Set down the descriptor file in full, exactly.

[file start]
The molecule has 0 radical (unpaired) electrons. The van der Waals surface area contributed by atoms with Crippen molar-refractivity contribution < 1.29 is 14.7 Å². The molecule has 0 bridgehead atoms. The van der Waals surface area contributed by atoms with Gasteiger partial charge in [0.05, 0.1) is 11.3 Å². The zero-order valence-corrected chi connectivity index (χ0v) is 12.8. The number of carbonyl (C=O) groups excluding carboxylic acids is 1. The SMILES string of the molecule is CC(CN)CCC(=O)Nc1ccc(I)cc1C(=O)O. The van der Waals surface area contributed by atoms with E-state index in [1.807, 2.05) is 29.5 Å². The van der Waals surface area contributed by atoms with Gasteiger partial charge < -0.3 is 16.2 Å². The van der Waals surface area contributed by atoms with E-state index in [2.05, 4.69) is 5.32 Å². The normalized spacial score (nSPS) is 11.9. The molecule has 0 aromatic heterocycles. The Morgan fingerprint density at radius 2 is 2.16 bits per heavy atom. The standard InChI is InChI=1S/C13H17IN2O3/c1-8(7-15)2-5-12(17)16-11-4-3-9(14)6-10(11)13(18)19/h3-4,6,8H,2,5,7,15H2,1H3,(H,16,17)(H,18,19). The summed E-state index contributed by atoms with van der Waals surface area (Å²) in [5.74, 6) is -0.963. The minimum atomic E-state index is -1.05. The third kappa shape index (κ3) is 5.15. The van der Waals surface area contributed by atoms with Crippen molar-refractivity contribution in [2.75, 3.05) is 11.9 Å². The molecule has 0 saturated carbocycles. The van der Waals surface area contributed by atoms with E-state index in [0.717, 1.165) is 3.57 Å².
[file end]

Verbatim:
The molecule has 0 radical (unpaired) electrons. The van der Waals surface area contributed by atoms with Crippen molar-refractivity contribution < 1.29 is 14.7 Å². The molecule has 0 bridgehead atoms. The van der Waals surface area contributed by atoms with Gasteiger partial charge in [0.05, 0.1) is 11.3 Å². The zero-order valence-corrected chi connectivity index (χ0v) is 12.8. The number of carbonyl (C=O) groups excluding carboxylic acids is 1. The SMILES string of the molecule is CC(CN)CCC(=O)Nc1ccc(I)cc1C(=O)O. The van der Waals surface area contributed by atoms with E-state index in [1.807, 2.05) is 29.5 Å². The van der Waals surface area contributed by atoms with Gasteiger partial charge < -0.3 is 16.2 Å². The van der Waals surface area contributed by atoms with E-state index in [2.05, 4.69) is 5.32 Å². The normalized spacial score (nSPS) is 11.9. The molecule has 0 aromatic heterocycles. The Morgan fingerprint density at radius 2 is 2.16 bits per heavy atom. The standard InChI is InChI=1S/C13H17IN2O3/c1-8(7-15)2-5-12(17)16-11-4-3-9(14)6-10(11)13(18)19/h3-4,6,8H,2,5,7,15H2,1H3,(H,16,17)(H,18,19). The summed E-state index contributed by atoms with van der Waals surface area (Å²) in [5.74, 6) is -0.963. The minimum atomic E-state index is -1.05. The third kappa shape index (κ3) is 5.15. The van der Waals surface area contributed by atoms with Crippen molar-refractivity contribution in [2.75, 3.05) is 11.9 Å². The molecule has 0 saturated carbocycles. The van der Waals surface area contributed by atoms with E-state index in [0.717, 1.165) is 3.57 Å².